A new SIREWALL project has just opened for business, the Telenor ‘345’ head office complex near Islamabad, Pakistan.
As with any consulting projected, this one began with a prospecting trip. In March 2013, a team of master earth masons travelled to Islamabad, met and aligned with the architects, contractors and major project stakeholders. Every one of our prospecting trips includes meticulous analysis of local soils, mix design (aided by our proprietary mix design software), and then the creation of test walls and compression-test cylinders. We were so impressed by the culture of collaboration evident in the team of stakeholders—architects, lead contractor and engineer—as well as everyone’s keen interest to get hands-on experience during the test wall construction.
One of the biggest challenges we frequently encounter on new commercial construction projects (and this was no exception) stems from the fact that many of the methods of forming for SIREWALL are somewhat analogous to concrete forming methods. Indeed some of our greatest innovations in efficient forming methods—such as large-section gang forming—are taken directly from concrete forming practice. The trouble is, everyone is so familiar with concrete forming methods that they will often initially omit critical modifications that account for the unique needs of rammed earth. Experience has taught us to expect this unconscious resistance to change, and we address this specifically in the training phase of our consultation service.
Pakistan is an inspiring place to work and we were impressed with the high level of commitment and innovation toward sustainability and low-enviromental-impact development. Telenor 345 is just part of an expansive new mixed residential and commercial suburb called Gulberg Green. In 2013 when we first arrived, infrastructure was just being established, including solar-powered lighting on every street. This project’s client, Telenor are themselves strongly committed to sustainability. With its use of locally available soils, and its unmatched low lifecycle embodied energy, SIREWALL is an obvious ‘green’ fit for their new Pakistan head office complex.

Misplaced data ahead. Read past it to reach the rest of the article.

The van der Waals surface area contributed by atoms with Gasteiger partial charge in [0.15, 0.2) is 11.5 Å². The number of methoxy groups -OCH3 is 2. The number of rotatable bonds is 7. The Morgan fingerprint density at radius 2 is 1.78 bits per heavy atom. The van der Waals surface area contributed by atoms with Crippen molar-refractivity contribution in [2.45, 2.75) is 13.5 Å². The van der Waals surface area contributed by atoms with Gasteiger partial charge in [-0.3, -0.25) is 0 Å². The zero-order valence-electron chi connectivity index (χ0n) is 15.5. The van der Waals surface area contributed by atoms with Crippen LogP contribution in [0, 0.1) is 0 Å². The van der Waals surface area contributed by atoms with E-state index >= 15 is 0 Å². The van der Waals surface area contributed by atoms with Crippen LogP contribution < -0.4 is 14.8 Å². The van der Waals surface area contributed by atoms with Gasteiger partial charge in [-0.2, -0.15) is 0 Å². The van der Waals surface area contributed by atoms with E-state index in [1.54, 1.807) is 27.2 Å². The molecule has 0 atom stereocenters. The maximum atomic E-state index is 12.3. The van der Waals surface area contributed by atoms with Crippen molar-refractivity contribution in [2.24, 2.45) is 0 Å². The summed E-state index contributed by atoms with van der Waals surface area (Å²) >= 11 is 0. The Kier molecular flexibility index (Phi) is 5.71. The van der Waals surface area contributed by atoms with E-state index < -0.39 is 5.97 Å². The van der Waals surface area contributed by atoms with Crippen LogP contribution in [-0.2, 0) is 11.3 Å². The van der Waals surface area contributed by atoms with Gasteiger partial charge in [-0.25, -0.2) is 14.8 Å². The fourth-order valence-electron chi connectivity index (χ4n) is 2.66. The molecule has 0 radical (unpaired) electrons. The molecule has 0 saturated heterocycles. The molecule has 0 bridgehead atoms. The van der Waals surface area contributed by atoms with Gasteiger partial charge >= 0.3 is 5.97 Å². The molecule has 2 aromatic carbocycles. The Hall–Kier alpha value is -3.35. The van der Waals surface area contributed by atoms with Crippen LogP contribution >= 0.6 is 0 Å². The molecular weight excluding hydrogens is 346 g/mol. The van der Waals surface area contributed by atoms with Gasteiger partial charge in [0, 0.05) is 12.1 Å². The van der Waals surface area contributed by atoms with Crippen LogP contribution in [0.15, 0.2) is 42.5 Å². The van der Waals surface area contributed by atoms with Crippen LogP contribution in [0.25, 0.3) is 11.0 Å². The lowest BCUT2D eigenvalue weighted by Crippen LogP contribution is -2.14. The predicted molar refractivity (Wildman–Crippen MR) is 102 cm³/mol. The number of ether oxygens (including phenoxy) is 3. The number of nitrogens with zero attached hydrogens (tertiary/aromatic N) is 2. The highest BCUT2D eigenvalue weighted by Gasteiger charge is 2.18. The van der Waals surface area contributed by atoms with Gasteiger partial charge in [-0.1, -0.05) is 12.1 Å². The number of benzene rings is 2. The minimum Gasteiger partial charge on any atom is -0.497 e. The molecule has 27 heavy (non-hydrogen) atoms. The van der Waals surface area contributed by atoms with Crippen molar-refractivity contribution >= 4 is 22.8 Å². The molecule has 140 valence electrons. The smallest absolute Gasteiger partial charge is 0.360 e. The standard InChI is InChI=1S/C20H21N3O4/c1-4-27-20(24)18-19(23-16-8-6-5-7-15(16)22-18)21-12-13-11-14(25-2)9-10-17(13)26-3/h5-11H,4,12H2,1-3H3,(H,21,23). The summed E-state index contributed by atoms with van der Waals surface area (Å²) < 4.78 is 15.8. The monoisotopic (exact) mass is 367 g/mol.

The major successes that stand out:
Training a massive work force
In countries like Pakistan where manual labour is abundant and comparatively low-cost, construction methods tends to be low-tech and labour intensive, and this project was no exception. Our challenge was to develop custom training protocols, appropriate for a large and mostly unskilled labour force, to ensure that the finished product met the exacting specifications that give it the high-performance characteristics unique to SIREWALL—primarily, compression strength in excess of 20Mpa.
Here’s what success looked like:
- Began training on a non-structural ‘practice’ wall
- Deployed a scalable system of volumetric ‘measuring cup’ boxes, ensuring that the correct make-up of material was assembled each time, prior to combining, mixing and delivering
- Trained workers to build formwork, mix material and ram correctly
- Trained formen to manage quality control
- Trained supervisors to handle quality assurance
The result? The biggest rammed earth project in the world!
done right, the many benefits of rammed earth are no longer limited to residential construction.
The overall scale of this project was 600,000 square-feet (5.57ha), by far the largest construction project implementing SIREWALL ever to be built. Although not all elements were created using strictly SIREWALL, the sheer scale—including a 10-foot high perimeter wall, 0.47 miles (750m) in length— is truly groundbreaking.
The project further demonstrates that, done right, the many benefits of rammed earth are no longer limited to residential construction. We’re exited to help ambitious and innovative commercial architects to create bold new structures that are profoundly sustainable and uniquely beautiful.
For technical details, view this project in our portfolio